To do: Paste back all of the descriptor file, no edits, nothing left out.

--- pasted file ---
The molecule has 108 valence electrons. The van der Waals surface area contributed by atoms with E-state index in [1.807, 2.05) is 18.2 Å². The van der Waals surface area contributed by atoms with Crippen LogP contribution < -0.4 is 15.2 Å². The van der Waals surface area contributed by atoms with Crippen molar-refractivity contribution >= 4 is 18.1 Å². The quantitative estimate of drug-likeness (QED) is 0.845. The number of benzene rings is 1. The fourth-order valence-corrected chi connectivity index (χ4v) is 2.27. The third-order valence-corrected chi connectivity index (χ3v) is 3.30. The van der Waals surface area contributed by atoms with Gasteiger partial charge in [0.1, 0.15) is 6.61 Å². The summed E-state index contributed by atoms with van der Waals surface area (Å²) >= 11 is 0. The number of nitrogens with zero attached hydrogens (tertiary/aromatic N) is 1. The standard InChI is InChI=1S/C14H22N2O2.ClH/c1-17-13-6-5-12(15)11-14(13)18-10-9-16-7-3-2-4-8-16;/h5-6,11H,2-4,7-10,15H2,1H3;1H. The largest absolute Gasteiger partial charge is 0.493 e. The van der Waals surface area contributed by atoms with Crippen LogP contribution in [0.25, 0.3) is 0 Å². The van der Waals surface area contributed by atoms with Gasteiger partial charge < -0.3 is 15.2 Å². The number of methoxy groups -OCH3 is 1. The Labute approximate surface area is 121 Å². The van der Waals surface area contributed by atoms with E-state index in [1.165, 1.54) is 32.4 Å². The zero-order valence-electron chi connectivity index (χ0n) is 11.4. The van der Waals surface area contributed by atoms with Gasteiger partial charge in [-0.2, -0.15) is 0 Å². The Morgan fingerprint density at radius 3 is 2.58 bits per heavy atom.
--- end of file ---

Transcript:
The molecule has 108 valence electrons. The van der Waals surface area contributed by atoms with E-state index in [1.807, 2.05) is 18.2 Å². The van der Waals surface area contributed by atoms with Crippen LogP contribution < -0.4 is 15.2 Å². The van der Waals surface area contributed by atoms with Crippen molar-refractivity contribution >= 4 is 18.1 Å². The quantitative estimate of drug-likeness (QED) is 0.845. The number of benzene rings is 1. The fourth-order valence-corrected chi connectivity index (χ4v) is 2.27. The third-order valence-corrected chi connectivity index (χ3v) is 3.30. The van der Waals surface area contributed by atoms with Gasteiger partial charge in [0.1, 0.15) is 6.61 Å². The summed E-state index contributed by atoms with van der Waals surface area (Å²) >= 11 is 0. The number of nitrogens with zero attached hydrogens (tertiary/aromatic N) is 1. The standard InChI is InChI=1S/C14H22N2O2.ClH/c1-17-13-6-5-12(15)11-14(13)18-10-9-16-7-3-2-4-8-16;/h5-6,11H,2-4,7-10,15H2,1H3;1H. The largest absolute Gasteiger partial charge is 0.493 e. The van der Waals surface area contributed by atoms with Crippen LogP contribution in [0.25, 0.3) is 0 Å². The van der Waals surface area contributed by atoms with Gasteiger partial charge < -0.3 is 15.2 Å². The number of methoxy groups -OCH3 is 1. The Labute approximate surface area is 121 Å². The van der Waals surface area contributed by atoms with E-state index in [1.165, 1.54) is 32.4 Å². The zero-order valence-electron chi connectivity index (χ0n) is 11.4. The van der Waals surface area contributed by atoms with Gasteiger partial charge in [-0.2, -0.15) is 0 Å². The Morgan fingerprint density at radius 3 is 2.58 bits per heavy atom.